Then came Australia’s summer of bushfires with its deleterious effect on international visitor numbers. And those long weeks only foreshadowed the devastating arrival of the pandemic, which continues to toy with tourism operators.
If it feels like the Whitsundays region has been in a slugfest this past half-decade, it’s because it has. Many businesses closed, others barely scraped by, and backpackers and internationals left town.
So it’s natural to ask as soon as you meet a local, “How are you doing?” But the disconnect when you do is jarring. On the day of our arrival, the Whitsundays are turning it on. Luscious rainforests run down to calm azure seas, the scene framed by blue skies in every direction.
See also: Northerlies, a fabulous open-air eatery and bar at Freedom Shores Resort that feels like an Australian take on a Bali beach club. The dewy afternoon air is cut through by the ocean breeze. Airlie Beach, the region’s tourism hub, shimmers in the distance.
Around us, locals go large on fresh seafood and crisp salads. The beers are cold, the staff friendly, and the chat flows freely. Northerlies have a vibe. Across the other side of an immaculately kept lawn, the resort, with its quaint, Instagrammable boat bungalows, is fully booked.
That night, we wander Airlie Beach itself and it’s much the same. The crowds have changed. You’re not rubbing shoulders with so many Danes, Canadians, or Poms – these days, visitors more likely come from Brisbane, Adelaide, or Perth. But make no mistake – there are crowds. They hop between the high-street clubs, or pile into the landmark Airlie Beach Hotel, which has its groove back after a long post-cyclone rebuild.
We manage to nab a booking at La Tabella, a celebrated trattoria on the Esplanade right in the guts of town. In a lovely, moodily lit dining room it cooks a variation on that rustic, produce-driven Italian that Australian seaside towns seem to do so well – think handmade burrata or sumac-dusted calamari to start, and veal scallopini, bug ravioli, and truffle-infused linguini for mains.
“Debbie was devastating,” La Tabella owner Leni Fries says. “It looked like a bushfire had come through town. We were closed for two weeks. Since the cyclone it certainly picked up again, only to be hit by Covid.
“One day you had a business and the next you didn’t. But we adapted. We offered our pasta and popular dishes as takeaway, and the locals loved it. They came and supported not just us, but everybody who was doing takeaway, which was terrific.”
It’s the same at popular The Deck bar and restaurant, which in the mornings draws in Lululemon-wearing locals with its big smoke-standard brunch and coffee, and over at the Cruise Whitsundays terminal , where the company’s 26m Camira catamaran departs for a popular day cruise to Whitehaven Beach. Restaurateurs such as Fries tell you they had it easy compared with those on the water, but there’s a healthy line of passengers climbing aboard Camira’s violet stern.
“We’re just rolling with the punches, but there’s no Bali, no Indonesia, nothing like that,” says Camira deckhand Clayton Pound. “A lot of people have come here from Brisbane or the east coast of Queensland and just said, ‘Wow, we didn’t know this was so close, that this was was here. It’s fantastic, we’ll be back.”
This feels like more than the simple boom that comes after a disaster-driven bust. The Whitsundays has been a focus of Australians’ new interest in the regions. Ballistic Beer Co, one of Brisbane’s very best craft brewers, now has a footprint here, taking over a handsome light-filled 1000-litre pub on the outskirts of Airlie Beach to start producing craft beer designed for locals – they’re drawn like bees to blossoms to reef-themed lagers, red ales and pale ales.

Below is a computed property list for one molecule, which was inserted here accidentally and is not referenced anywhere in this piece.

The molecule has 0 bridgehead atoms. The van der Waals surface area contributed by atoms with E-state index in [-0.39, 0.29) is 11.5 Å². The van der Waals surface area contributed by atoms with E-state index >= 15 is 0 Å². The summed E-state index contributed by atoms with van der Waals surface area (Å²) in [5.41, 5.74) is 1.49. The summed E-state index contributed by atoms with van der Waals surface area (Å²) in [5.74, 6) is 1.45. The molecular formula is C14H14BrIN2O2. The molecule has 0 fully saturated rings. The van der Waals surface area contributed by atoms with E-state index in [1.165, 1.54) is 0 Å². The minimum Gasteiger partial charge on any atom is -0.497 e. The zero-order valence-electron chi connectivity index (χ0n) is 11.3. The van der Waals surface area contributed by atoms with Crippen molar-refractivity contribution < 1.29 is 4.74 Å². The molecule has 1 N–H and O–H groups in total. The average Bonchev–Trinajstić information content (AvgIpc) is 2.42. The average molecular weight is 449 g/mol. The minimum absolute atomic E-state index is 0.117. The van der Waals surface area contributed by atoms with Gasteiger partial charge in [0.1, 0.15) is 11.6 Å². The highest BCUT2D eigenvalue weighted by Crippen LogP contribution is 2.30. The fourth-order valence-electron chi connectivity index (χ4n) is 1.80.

It also extends well beyond Airlie and the islands to the wider Whitsundays region. Drive the picturesque Dingo Beach Road and you’ll discover popular daytrip destination Cape Gloucester Resort, recently bought by former Bowen farmers Joh Schreiber and Alice Faust – a long afternoon on its spacious deck enjoying the sunset and a plate of prawns collected by Joe directly from the trawlers is basically what a tropical holiday is all about.
Further up the Bruce Highway is Bowen. This agricultural and mining center is defined by its oddly capacious main streets, a legacy of 19th-century plans for it to be the capital of a North Queensland colony. They make the town seem sleepier than it is, the mood here is split between those who celebrate its different pace from that of Airlie and others who see it as an opportunity.
Whitsunday Sands Resort is cut from the old cloth, comfortable, honest rooms playing second fiddle to precisely kept gardens that frame spectacular peninsula landscapes . In the west, it’s an achingly beautiful sunset across Queens Bay, while the eastern-facing apartments boast a technicolored view of Horseshoe Bay that could be transposed from paradise itself.
Embracing the future is Horseshoe Bay Cafe. Owners David and Jill Paddon bought this fabulous beachside edifice two years ago, turning it into a mecca for locals with terrific coffee and a produce-driven food menu that now rolls into the evenings.
“There are very few places in Queensland where you can get a cafe on the beach,” David says. “It’s just a very unique place.
“The Whitsundays as an entire region is bursting with confidence. There are large businesses opening up here in horticulture and aquaculture. The mines are going gangbusters. All of that has been helping carry tourism, and when that comes back the whole area is going to boom.”
Flights from Brisbane, Sydney, and Melbourne land at Proserpine, 40 minutes from Airlie Beach.
The writer was a guest of Tourism Whitsundays. This article originally appeared on Escape and do not necessarily represent the views of australiaexploring.com